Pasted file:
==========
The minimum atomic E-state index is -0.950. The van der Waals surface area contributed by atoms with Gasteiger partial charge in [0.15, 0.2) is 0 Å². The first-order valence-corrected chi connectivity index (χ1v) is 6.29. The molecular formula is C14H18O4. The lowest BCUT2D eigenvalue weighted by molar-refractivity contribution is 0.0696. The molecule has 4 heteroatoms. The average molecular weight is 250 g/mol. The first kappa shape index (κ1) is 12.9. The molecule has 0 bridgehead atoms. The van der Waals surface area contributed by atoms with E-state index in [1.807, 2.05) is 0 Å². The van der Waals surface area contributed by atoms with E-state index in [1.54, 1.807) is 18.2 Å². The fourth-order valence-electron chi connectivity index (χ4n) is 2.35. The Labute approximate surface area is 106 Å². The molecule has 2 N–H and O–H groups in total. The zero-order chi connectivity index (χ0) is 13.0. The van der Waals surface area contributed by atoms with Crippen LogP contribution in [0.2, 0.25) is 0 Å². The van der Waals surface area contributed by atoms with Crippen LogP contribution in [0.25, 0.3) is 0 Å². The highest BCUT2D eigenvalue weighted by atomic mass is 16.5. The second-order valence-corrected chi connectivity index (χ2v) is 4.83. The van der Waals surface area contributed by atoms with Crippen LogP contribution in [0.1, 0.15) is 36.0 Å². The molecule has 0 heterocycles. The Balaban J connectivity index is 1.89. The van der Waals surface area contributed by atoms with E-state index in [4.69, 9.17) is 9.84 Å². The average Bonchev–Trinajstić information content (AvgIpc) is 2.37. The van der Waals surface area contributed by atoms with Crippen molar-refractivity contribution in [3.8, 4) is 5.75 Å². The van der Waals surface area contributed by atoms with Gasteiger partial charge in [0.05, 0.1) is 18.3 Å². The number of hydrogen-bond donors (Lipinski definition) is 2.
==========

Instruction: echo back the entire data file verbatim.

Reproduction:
The minimum atomic E-state index is -0.950. The van der Waals surface area contributed by atoms with Gasteiger partial charge in [0.15, 0.2) is 0 Å². The first-order valence-corrected chi connectivity index (χ1v) is 6.29. The molecular formula is C14H18O4. The lowest BCUT2D eigenvalue weighted by molar-refractivity contribution is 0.0696. The molecule has 4 heteroatoms. The average molecular weight is 250 g/mol. The first kappa shape index (κ1) is 12.9. The molecule has 0 bridgehead atoms. The van der Waals surface area contributed by atoms with E-state index in [1.807, 2.05) is 0 Å². The van der Waals surface area contributed by atoms with E-state index in [1.54, 1.807) is 18.2 Å². The fourth-order valence-electron chi connectivity index (χ4n) is 2.35. The Labute approximate surface area is 106 Å². The molecule has 2 N–H and O–H groups in total. The zero-order chi connectivity index (χ0) is 13.0. The van der Waals surface area contributed by atoms with Crippen LogP contribution in [0.2, 0.25) is 0 Å². The van der Waals surface area contributed by atoms with Crippen LogP contribution in [0.25, 0.3) is 0 Å². The highest BCUT2D eigenvalue weighted by atomic mass is 16.5. The second-order valence-corrected chi connectivity index (χ2v) is 4.83. The van der Waals surface area contributed by atoms with Crippen LogP contribution in [0.1, 0.15) is 36.0 Å². The molecule has 0 heterocycles. The Balaban J connectivity index is 1.89. The van der Waals surface area contributed by atoms with E-state index in [4.69, 9.17) is 9.84 Å². The average Bonchev–Trinajstić information content (AvgIpc) is 2.37. The van der Waals surface area contributed by atoms with Crippen molar-refractivity contribution in [3.8, 4) is 5.75 Å². The van der Waals surface area contributed by atoms with Gasteiger partial charge in [0.05, 0.1) is 18.3 Å². The number of hydrogen-bond donors (Lipinski definition) is 2.